Ian Parker stumbled upon the inspiration for Spoonful Of Gold – Blues For Willie three summers ago at a Parisian bookshop. The Willie Dixon biography I Am The Blues led him to look beyond “Hoochie Coochie Man” and “Little Red Rooster” and dive deeper into the canon of the blues’ most prolific and celebrated songwriter. Parker, a native of Birmingham, England, has often been rather singer-songwriterly himself, known as much for his incisive lyrics and sensitive vocal delivery as for blasting out riffs on his Stratocaster. Spoonful Of Gold allows him to reassert himself as a bluesman. The potent opening salvo on “Evil” announces an album with plenty of punch, drenched in blues, that nevertheless refuses to imitate. Rather than adhere slavishly to the original “Back Door Man” or “I Just Want To Make Love To You” – songs every blues fan has heard dozens of times – Parker and band apply their unique gifts to create contemporary versions that stand on their own. He also includes lesser-known Dixon gems like “Mighty Earthquake and Hurricane” and “Weak Brain, Narrow Mind” that will inevitably lead listeners to seek out the originals. A worthy tribute. – VA
SONG PICK: “My Love Will Never Die”
Babylon is Falling
Babylon Is Falling finds Atlanta-based stalwarts Delta Moon serving up a solid-as-always selection of straightforward, no-frills electric blues. It’s already the ninth studio album by the four-piece, who debuted in 2002, with Georgia transplants Tom Gray and Mark Johnson driving the sound on lap steel and bottleneck slide guitar, respectively. The interplay between Gray and Johnson continues to be the band’s trademark and shines out strong on “Skinny Woman,” with bassist Franher Joseph and drummer Vic Stafford pumping out a Burnside-esque, North Mississippi groove. “Little Pink Pistol” is equally groovy, whereas “Somebody In My Home” offers classic Chicago Blues dipped in Southern Gothic. Delta Moon knows how to keep a song compact and to the point; those looking for guitar histrionics are advised to look elsewhere. In fact, there is no whipped cream and sprinkles on Babylon Is Falling. You won’t find this album anywhere near the dessert tray. Rather it’s a satisfying helping of meat-and-potatoes blues. – VA
SONG PICK: “Skinny Woman”
. . . is now called CD ROUNDUP.
Because my desk looks like this:
First installment coming soon.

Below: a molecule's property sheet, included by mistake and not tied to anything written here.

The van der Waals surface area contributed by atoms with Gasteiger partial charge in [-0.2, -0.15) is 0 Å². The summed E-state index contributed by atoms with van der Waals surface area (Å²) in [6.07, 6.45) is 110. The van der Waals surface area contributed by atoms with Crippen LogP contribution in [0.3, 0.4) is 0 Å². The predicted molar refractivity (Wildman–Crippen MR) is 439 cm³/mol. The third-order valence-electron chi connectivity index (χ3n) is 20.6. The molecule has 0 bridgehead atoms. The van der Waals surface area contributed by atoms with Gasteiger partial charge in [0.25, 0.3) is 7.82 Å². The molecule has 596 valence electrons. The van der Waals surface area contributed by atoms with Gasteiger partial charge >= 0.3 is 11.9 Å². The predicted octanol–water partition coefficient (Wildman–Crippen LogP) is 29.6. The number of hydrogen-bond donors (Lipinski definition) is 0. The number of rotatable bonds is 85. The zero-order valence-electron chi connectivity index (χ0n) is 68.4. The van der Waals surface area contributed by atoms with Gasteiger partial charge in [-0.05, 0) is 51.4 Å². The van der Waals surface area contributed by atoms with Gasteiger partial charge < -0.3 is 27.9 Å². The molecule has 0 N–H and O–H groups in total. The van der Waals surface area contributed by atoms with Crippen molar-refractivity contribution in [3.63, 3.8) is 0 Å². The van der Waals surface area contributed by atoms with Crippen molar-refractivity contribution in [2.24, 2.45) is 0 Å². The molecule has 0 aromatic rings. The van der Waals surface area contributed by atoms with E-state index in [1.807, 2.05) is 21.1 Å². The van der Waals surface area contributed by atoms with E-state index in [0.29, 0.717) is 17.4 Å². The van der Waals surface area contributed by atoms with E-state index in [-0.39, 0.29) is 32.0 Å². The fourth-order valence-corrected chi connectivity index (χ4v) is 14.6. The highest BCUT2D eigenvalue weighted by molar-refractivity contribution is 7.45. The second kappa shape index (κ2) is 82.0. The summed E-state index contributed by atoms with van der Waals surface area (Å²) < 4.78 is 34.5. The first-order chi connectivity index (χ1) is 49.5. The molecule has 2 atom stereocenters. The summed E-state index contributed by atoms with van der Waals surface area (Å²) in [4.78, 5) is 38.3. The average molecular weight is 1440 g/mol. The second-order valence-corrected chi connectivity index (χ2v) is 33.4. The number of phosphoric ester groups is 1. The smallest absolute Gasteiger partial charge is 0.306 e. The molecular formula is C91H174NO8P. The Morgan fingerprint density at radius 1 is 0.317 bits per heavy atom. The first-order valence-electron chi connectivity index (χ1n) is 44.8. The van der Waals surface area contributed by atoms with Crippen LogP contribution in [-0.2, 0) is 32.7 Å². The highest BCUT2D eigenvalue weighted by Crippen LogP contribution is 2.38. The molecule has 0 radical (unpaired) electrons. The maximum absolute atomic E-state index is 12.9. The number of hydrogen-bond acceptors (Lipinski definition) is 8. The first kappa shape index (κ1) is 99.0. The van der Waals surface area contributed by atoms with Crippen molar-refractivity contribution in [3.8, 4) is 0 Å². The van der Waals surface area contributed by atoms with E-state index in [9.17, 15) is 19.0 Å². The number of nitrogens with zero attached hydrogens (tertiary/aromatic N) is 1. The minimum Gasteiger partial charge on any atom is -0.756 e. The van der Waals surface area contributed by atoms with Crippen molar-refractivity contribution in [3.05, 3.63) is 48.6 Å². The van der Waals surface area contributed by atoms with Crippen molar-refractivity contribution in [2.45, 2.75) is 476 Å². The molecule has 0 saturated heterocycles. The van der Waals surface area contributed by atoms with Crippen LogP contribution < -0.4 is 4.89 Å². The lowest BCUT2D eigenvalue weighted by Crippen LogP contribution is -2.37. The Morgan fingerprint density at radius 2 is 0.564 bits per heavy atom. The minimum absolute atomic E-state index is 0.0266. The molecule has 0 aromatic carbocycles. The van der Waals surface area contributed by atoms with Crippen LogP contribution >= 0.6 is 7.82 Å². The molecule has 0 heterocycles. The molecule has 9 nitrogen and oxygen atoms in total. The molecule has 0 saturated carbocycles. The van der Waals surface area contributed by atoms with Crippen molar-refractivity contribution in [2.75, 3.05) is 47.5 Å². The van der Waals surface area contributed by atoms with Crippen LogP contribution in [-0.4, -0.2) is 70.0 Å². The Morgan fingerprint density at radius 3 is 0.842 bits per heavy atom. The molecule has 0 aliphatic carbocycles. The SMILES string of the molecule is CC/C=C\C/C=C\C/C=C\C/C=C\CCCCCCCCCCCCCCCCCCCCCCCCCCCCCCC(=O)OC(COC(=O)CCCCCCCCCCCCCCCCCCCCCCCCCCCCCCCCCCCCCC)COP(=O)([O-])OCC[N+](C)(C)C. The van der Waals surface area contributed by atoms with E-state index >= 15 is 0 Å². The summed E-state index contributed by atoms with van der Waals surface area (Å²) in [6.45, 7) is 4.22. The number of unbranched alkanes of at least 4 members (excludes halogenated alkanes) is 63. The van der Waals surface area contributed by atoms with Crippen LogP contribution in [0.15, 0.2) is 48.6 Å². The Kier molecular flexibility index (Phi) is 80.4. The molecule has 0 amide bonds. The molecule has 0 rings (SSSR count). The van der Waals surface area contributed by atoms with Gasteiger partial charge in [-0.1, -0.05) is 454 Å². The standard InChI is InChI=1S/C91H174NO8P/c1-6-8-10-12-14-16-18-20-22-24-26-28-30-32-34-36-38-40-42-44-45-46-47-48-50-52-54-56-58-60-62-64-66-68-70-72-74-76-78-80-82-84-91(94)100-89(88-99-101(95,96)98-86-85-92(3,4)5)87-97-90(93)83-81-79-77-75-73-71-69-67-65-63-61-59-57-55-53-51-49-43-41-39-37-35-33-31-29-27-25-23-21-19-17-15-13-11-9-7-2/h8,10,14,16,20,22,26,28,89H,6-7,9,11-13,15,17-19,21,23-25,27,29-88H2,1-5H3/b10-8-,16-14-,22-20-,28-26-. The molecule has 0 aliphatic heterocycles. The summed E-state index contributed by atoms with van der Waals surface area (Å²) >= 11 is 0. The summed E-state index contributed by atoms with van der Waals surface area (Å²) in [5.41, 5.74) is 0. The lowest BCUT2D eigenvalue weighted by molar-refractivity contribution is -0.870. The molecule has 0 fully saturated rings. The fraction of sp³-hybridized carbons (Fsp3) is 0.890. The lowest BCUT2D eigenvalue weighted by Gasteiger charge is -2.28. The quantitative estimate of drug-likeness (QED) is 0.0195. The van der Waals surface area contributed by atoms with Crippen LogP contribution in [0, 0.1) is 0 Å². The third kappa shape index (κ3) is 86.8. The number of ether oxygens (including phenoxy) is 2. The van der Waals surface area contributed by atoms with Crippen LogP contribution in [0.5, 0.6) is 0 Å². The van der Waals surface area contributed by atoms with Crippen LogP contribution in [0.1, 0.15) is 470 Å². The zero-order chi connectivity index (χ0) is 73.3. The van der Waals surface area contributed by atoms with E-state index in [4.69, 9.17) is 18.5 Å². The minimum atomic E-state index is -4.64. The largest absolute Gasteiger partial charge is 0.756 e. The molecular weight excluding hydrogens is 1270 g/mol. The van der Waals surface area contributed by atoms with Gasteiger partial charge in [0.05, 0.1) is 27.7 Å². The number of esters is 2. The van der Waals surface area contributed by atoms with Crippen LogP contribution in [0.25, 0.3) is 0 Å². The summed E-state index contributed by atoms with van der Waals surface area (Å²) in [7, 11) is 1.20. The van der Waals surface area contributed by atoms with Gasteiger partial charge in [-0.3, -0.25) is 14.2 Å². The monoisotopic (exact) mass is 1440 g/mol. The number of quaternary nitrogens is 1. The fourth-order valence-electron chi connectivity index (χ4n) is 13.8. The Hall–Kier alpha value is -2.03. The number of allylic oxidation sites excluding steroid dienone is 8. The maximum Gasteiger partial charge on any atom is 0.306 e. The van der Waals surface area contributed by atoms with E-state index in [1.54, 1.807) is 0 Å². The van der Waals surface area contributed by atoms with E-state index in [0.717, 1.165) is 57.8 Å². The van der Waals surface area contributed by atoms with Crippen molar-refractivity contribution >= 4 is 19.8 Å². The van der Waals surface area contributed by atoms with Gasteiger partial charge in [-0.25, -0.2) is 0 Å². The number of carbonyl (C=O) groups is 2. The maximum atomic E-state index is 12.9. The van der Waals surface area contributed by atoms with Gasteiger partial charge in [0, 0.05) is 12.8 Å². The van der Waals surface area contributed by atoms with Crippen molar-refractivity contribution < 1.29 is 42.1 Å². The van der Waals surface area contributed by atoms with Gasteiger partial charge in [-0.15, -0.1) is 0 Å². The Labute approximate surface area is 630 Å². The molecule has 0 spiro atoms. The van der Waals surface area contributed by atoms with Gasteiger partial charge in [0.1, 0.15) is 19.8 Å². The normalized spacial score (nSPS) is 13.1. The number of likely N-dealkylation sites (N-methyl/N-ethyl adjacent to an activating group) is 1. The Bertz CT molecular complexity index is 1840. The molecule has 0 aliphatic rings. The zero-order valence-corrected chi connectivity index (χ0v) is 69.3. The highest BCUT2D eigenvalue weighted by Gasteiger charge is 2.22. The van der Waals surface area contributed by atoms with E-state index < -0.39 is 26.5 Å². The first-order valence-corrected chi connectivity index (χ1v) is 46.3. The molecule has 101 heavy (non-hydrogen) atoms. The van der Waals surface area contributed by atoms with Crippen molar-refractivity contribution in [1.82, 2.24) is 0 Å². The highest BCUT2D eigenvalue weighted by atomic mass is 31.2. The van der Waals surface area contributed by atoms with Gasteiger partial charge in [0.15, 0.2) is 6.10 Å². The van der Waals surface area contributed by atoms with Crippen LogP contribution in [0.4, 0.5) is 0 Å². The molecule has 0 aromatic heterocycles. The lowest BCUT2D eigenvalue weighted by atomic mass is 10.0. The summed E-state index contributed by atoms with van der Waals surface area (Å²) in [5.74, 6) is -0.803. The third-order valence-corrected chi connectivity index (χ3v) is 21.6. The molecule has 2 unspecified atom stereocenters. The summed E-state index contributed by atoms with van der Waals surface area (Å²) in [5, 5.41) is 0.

The Jellyman’s Daughter – “Cry, Cry Darling”
Words: Vincent Abbate
Looking back in pop music history, you’ll find certain voices that were made for one another. Think about it: What would “Cathy’s Clown” have sounded like if it had only been Phil and not Phil and Don Everly on vocals? Would “The Sound of Silence” have been as powerful if Paul Simon or Art Garfunkel had sung it alone?
Like the aforementioned musical giants, songbird Emily Kelly has a voice that is lovely in its own right. Fellow Scot Graham Coe can more than carry a tune. Put them together and magic happens. In fact, Coe and Kelly possess an extremely rare ability to make their two voices move as one. That dynamic, more than anything else, is what makes Edinburgh-based acoustic duo The Jellyman’s Daughter such a captivating listen.
The Walter Davis Project
A few days ago I was preparing to interview Christian Rannenberg, one of the world’s finest blues piano players, for the Talkin’ Blues show in Cologne. Chris lives in Berlin and I hadn’t seen him for a number of years. So I did some digging to find out what he’d been up to. My most pleasant discovery was The Walter Davis Project.
Chris had told me about his intention to do a Walter Davis tribute album as far back as 2006. He’s been an admirer of Davis – the Mississippi-born pianist who recorded roughly 150 sides for the Victor and Bluebird labels in the 30s, 40s and 50s – ever since first sitting down to play the blues on a piano keyboard. As the initiator and driving force behind the project, he wound up investing a good deal of his own money on sessions with Billy Boy Arnold, Charlie Musselwhite and several others. But the recordings lay around gathering dust until Rannenberg and harmonica player Bob Corritore crossed paths at a memorial celebration for mutual friend Louisiana Red in 2012.